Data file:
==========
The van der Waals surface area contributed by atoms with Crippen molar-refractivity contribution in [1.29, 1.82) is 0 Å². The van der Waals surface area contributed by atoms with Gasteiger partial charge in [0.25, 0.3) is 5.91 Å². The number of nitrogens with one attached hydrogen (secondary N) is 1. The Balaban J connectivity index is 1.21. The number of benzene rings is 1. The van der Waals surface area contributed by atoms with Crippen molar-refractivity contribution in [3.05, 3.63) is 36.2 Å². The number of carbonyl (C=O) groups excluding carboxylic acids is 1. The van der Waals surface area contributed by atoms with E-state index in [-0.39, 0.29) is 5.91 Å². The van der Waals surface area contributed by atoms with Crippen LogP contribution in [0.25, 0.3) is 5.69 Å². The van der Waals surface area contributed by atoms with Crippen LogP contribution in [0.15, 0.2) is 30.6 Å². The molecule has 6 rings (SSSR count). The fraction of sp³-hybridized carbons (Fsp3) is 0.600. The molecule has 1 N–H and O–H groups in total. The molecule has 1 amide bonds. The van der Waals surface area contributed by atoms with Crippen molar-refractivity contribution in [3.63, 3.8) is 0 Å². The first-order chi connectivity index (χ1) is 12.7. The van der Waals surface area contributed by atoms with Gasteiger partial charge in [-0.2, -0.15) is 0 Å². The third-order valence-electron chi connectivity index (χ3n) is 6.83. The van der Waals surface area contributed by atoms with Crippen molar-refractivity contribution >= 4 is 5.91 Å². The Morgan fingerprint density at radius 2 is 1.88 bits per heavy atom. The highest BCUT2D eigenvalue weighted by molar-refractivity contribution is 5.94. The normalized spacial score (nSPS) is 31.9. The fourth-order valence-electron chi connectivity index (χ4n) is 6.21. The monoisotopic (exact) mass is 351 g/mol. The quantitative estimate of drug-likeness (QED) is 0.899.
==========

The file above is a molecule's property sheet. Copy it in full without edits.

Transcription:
The van der Waals surface area contributed by atoms with Crippen molar-refractivity contribution in [1.29, 1.82) is 0 Å². The van der Waals surface area contributed by atoms with Gasteiger partial charge in [0.25, 0.3) is 5.91 Å². The number of nitrogens with one attached hydrogen (secondary N) is 1. The Balaban J connectivity index is 1.21. The number of benzene rings is 1. The van der Waals surface area contributed by atoms with Crippen molar-refractivity contribution in [3.05, 3.63) is 36.2 Å². The number of carbonyl (C=O) groups excluding carboxylic acids is 1. The van der Waals surface area contributed by atoms with E-state index in [-0.39, 0.29) is 5.91 Å². The van der Waals surface area contributed by atoms with Crippen LogP contribution in [0.25, 0.3) is 5.69 Å². The van der Waals surface area contributed by atoms with Crippen LogP contribution in [0.15, 0.2) is 30.6 Å². The molecule has 6 rings (SSSR count). The fraction of sp³-hybridized carbons (Fsp3) is 0.600. The molecule has 1 N–H and O–H groups in total. The molecule has 1 amide bonds. The van der Waals surface area contributed by atoms with Crippen molar-refractivity contribution in [3.63, 3.8) is 0 Å². The first-order chi connectivity index (χ1) is 12.7. The van der Waals surface area contributed by atoms with Gasteiger partial charge in [-0.2, -0.15) is 0 Å². The third-order valence-electron chi connectivity index (χ3n) is 6.83. The van der Waals surface area contributed by atoms with Crippen molar-refractivity contribution >= 4 is 5.91 Å². The Morgan fingerprint density at radius 2 is 1.88 bits per heavy atom. The highest BCUT2D eigenvalue weighted by molar-refractivity contribution is 5.94. The normalized spacial score (nSPS) is 31.9. The fourth-order valence-electron chi connectivity index (χ4n) is 6.21. The monoisotopic (exact) mass is 351 g/mol. The quantitative estimate of drug-likeness (QED) is 0.899.